From The Family Album: Patrick Osada, East View
Patrick Osada’s seventh collection opens with a series of poems about his upbringing in Gloucester, with homely memories of a family butcher’s shop, weekday washes in a big tub, including that marvellous mangle moment – “the fat, wet clothes were magically thinned” (‘The Oval, Gloucester’) – and the skills of French polishing, too. These are poems of warmth and affection, where moments of illumination creep up on you. Later in the collection the mood changes, when he revisits Gloucester forty years on, and laments that the “fading dowager I’d known / who lounged close by the Severn’s side” now
finds infamy through recent sons:
a terrorist, depraved Fred West …
Lost heritage is what we find –
a cheapness and a dumbing down –
the old Guildhall become a bank,
a row of Tudor buildings gone,
Blackfriars lost beneath used tyres,
the place to view the Eastgate walls
a perch for dossers, dead-eyed kids.
This is very much a collection, as its title suggests, that is about looking back. Poems about childhood include ‘50s Incident’, putting pennies on the railway line to be run over by “a hundred wheels of steel”; ‘The Tree’, a rite of passage that the young Osada passed; and ‘The Secret’, a revelation that this was not an idyllic childhood. Even now he is unable to say why, only offering dark hints about memories of an “old dark old house” that still makes “my blood run cold”.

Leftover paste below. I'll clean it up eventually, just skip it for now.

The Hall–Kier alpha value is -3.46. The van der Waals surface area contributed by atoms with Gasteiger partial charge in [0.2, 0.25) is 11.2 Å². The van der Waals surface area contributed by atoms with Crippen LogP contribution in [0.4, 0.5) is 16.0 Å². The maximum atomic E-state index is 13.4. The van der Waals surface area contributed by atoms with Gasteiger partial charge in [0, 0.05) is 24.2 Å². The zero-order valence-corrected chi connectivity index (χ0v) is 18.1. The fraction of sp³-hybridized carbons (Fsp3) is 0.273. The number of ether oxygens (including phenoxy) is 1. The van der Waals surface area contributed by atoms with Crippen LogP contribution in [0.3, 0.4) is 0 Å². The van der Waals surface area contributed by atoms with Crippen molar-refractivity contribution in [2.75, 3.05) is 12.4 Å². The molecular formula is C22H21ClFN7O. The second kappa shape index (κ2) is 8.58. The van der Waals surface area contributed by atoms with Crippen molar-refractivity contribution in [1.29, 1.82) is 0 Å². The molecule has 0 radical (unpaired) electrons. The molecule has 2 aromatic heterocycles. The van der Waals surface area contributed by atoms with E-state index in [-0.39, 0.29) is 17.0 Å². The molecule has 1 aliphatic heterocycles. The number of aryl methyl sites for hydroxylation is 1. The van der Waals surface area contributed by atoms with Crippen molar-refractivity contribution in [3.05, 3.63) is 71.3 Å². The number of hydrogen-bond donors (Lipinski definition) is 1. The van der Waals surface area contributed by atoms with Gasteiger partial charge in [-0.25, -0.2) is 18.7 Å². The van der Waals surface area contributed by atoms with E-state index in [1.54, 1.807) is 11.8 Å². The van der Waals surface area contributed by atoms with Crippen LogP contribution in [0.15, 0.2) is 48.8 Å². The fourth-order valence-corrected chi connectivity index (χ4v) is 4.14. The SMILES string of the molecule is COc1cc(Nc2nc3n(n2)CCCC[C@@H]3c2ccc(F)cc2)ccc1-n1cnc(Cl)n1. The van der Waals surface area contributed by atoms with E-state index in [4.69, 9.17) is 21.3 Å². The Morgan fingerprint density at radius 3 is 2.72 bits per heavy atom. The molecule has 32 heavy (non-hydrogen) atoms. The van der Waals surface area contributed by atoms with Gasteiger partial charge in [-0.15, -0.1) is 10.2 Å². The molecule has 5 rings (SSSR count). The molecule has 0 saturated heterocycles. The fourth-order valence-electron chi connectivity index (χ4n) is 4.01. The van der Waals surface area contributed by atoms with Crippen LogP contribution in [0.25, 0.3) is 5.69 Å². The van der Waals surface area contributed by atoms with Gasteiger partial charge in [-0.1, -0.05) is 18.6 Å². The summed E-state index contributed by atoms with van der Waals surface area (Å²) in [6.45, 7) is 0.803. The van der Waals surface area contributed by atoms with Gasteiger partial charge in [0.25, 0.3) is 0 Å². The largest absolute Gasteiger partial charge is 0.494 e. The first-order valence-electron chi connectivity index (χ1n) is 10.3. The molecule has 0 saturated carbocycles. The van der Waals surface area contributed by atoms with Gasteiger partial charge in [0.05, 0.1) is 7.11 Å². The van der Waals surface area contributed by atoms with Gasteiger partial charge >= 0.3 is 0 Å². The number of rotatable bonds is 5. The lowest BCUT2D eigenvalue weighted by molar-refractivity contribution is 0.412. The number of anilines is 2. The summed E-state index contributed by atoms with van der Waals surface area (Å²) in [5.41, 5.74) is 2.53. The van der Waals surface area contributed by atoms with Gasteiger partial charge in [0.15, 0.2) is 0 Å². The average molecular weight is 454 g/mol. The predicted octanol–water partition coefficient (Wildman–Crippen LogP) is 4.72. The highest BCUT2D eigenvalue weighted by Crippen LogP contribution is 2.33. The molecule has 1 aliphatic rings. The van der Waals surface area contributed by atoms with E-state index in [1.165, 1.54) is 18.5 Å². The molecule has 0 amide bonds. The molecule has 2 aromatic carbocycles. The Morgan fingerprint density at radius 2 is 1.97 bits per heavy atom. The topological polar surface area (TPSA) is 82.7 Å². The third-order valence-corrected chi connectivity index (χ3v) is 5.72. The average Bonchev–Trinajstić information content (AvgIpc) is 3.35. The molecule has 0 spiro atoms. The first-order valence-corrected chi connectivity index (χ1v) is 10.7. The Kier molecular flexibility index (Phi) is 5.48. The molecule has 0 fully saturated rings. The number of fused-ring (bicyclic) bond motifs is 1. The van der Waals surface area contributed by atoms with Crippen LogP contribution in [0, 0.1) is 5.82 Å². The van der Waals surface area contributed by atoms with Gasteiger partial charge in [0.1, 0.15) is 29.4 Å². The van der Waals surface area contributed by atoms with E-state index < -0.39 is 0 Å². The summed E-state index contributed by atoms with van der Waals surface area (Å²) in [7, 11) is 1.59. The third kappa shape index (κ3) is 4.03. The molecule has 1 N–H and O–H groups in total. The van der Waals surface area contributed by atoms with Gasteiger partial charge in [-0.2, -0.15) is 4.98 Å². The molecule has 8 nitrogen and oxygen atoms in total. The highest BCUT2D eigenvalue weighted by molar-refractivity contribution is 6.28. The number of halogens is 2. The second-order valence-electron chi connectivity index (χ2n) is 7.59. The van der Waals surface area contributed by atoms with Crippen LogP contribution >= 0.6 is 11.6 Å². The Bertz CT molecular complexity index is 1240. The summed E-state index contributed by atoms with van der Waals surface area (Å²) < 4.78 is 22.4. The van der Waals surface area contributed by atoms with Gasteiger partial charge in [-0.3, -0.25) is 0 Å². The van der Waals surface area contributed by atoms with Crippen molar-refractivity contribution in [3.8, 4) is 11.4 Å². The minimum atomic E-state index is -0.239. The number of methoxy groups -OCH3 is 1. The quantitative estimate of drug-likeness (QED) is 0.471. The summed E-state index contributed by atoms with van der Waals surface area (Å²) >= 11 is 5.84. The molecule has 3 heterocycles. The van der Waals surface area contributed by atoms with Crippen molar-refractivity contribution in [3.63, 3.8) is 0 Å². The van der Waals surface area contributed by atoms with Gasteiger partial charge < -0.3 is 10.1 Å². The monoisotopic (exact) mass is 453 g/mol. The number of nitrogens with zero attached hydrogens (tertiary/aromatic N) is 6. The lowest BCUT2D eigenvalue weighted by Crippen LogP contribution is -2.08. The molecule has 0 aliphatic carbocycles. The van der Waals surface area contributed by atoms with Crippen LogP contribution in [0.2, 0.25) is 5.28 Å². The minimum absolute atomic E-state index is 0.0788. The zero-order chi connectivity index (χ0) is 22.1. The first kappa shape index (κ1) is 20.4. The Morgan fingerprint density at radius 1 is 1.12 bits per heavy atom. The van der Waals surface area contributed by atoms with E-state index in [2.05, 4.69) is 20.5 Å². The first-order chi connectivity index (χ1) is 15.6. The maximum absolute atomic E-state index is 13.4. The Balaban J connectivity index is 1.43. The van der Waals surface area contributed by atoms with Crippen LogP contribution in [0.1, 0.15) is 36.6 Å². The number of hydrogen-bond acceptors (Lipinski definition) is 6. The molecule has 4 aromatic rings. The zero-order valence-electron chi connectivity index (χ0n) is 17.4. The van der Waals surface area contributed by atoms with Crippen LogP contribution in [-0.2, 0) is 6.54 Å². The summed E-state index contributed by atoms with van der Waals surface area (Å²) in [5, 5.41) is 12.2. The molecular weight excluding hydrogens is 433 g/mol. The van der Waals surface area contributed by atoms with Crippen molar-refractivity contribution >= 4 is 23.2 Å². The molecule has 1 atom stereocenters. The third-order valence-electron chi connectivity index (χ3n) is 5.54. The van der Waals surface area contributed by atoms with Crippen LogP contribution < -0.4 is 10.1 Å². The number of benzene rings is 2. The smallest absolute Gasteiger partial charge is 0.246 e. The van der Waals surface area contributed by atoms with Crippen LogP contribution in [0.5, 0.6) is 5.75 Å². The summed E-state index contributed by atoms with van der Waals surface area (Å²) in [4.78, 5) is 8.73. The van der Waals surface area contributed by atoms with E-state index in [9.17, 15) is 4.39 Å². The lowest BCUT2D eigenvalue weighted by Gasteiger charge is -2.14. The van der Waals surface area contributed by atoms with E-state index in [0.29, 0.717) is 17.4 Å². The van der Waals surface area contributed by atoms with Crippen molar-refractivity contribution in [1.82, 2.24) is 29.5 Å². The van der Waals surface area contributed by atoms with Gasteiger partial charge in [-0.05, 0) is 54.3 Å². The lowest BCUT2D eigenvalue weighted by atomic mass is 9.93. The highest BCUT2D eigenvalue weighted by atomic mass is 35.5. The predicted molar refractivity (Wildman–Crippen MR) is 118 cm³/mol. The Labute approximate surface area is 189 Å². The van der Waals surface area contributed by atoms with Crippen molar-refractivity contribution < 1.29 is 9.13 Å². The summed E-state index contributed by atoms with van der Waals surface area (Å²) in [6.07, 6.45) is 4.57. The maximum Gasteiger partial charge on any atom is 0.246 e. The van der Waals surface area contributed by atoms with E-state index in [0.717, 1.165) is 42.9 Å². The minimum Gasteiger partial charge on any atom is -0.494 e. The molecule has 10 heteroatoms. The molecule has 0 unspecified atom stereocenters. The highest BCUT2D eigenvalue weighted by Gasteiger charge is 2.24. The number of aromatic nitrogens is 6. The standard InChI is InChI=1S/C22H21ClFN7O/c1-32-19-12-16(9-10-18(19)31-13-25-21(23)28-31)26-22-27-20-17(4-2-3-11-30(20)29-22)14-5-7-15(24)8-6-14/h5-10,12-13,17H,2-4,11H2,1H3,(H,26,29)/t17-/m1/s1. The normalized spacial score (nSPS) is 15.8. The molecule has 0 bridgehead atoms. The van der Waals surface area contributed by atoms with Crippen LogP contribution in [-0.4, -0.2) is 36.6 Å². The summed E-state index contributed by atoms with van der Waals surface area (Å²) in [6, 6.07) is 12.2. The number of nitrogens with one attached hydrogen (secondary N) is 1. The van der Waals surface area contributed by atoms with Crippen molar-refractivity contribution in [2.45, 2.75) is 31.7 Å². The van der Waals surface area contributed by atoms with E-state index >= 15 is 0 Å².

Osada is confident about writing about familiar yet important matters, such as the care of elderly parents still living in their own home: “Now everywhere the everyday / is set beside them like a trap”(‘On My Mind’). In ‘Brief Encounter’ his elderly father still “swarms” up a ladder to show his son how to properly clean a window. However, ‘Out of the Kitchen’ is a more mournful listing of the redundant and unused contents of a kitchen cupboard: “I discover your hoard of bottle plums, / now out of reach … and sight … and mind … and date.”
A final section titled Holiday Snaps includes an amusing poem about the Peggy Guggenheim museum in Venice, that concludes with a startling statue on the terrace overlooking the canal: “the hard-on Angel so exults / the city view he overlooks / you half expect to hear him shout.” Osada also notices that the famous manhood of Michelangelo’s David in Florence seems “rather small”; while there is a poignant vignette of an older couple saying their final goodbye to Venice (‘To The Splendour, To The Past’).
More often than not, these poems, put together with unobtrusive and rhythmic craft, seek some kind of resolution; and more often than not, it is one that satisfies the reader. A final poem, a villanelle added during lockdown in the poet’s home in Warfield, Berkshire, remembers a favourite place - the river Tresillian at St Clement in Cornwall, “when the wind and silence are the only sounds”.
If all this sounds quintessentially English, well, it isn’t quite that. In ‘What’s in a Name?’, Patrick Osada explains that his surname came from his Polish dad, who escaped from his country during the war to England, to work on fighter planes, while Patrick is “homage to an Irish Granny … As icebreakers go, it’s not too bad.” And maybe such a background explains why it is well worth giving these poems a second glance. They do repay re-reading, to truly appreciate their decent, unassuming values, and persistent music.
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